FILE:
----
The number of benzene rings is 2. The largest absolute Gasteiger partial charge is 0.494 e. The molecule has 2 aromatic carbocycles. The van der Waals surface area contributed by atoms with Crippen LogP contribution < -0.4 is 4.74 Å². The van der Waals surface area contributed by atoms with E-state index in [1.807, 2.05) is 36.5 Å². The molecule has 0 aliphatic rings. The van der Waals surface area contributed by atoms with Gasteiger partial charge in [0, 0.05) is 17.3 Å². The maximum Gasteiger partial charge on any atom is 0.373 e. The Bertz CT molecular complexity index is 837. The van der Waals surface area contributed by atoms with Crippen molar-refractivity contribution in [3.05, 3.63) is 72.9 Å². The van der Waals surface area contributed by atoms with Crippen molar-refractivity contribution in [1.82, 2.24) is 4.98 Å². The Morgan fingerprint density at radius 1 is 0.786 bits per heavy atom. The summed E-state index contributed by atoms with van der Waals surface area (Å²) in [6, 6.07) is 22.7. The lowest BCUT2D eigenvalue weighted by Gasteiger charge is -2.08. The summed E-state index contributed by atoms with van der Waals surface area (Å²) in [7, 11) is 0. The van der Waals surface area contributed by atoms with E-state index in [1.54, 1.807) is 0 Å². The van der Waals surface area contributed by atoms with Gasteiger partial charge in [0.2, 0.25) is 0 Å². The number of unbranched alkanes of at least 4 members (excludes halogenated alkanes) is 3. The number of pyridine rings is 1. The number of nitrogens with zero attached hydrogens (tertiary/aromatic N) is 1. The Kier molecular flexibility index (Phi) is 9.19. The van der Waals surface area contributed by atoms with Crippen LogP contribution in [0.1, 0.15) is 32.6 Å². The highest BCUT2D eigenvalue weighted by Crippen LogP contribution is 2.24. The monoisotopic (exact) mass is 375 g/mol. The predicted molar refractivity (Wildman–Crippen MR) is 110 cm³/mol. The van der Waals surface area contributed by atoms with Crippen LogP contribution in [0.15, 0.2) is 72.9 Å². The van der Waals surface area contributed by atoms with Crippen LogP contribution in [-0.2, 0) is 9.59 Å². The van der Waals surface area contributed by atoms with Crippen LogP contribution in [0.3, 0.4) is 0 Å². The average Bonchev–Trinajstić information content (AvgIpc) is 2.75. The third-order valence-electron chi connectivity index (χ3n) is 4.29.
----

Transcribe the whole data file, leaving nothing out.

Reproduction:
The number of benzene rings is 2. The largest absolute Gasteiger partial charge is 0.494 e. The molecule has 2 aromatic carbocycles. The van der Waals surface area contributed by atoms with Crippen LogP contribution < -0.4 is 4.74 Å². The van der Waals surface area contributed by atoms with E-state index in [1.807, 2.05) is 36.5 Å². The molecule has 0 aliphatic rings. The van der Waals surface area contributed by atoms with Gasteiger partial charge in [0, 0.05) is 17.3 Å². The maximum Gasteiger partial charge on any atom is 0.373 e. The Bertz CT molecular complexity index is 837. The van der Waals surface area contributed by atoms with Crippen molar-refractivity contribution in [3.05, 3.63) is 72.9 Å². The van der Waals surface area contributed by atoms with Crippen molar-refractivity contribution in [1.82, 2.24) is 4.98 Å². The Morgan fingerprint density at radius 1 is 0.786 bits per heavy atom. The summed E-state index contributed by atoms with van der Waals surface area (Å²) in [6, 6.07) is 22.7. The lowest BCUT2D eigenvalue weighted by Gasteiger charge is -2.08. The summed E-state index contributed by atoms with van der Waals surface area (Å²) in [7, 11) is 0. The van der Waals surface area contributed by atoms with E-state index in [1.54, 1.807) is 0 Å². The van der Waals surface area contributed by atoms with Gasteiger partial charge in [0.2, 0.25) is 0 Å². The number of unbranched alkanes of at least 4 members (excludes halogenated alkanes) is 3. The number of pyridine rings is 1. The number of nitrogens with zero attached hydrogens (tertiary/aromatic N) is 1. The Kier molecular flexibility index (Phi) is 9.19. The van der Waals surface area contributed by atoms with Crippen LogP contribution in [0.1, 0.15) is 32.6 Å². The highest BCUT2D eigenvalue weighted by Crippen LogP contribution is 2.24. The monoisotopic (exact) mass is 375 g/mol. The predicted molar refractivity (Wildman–Crippen MR) is 110 cm³/mol. The van der Waals surface area contributed by atoms with Crippen LogP contribution in [0.15, 0.2) is 72.9 Å². The van der Waals surface area contributed by atoms with Crippen LogP contribution in [-0.2, 0) is 9.59 Å². The van der Waals surface area contributed by atoms with Crippen LogP contribution in [0.3, 0.4) is 0 Å². The average Bonchev–Trinajstić information content (AvgIpc) is 2.75. The third-order valence-electron chi connectivity index (χ3n) is 4.29.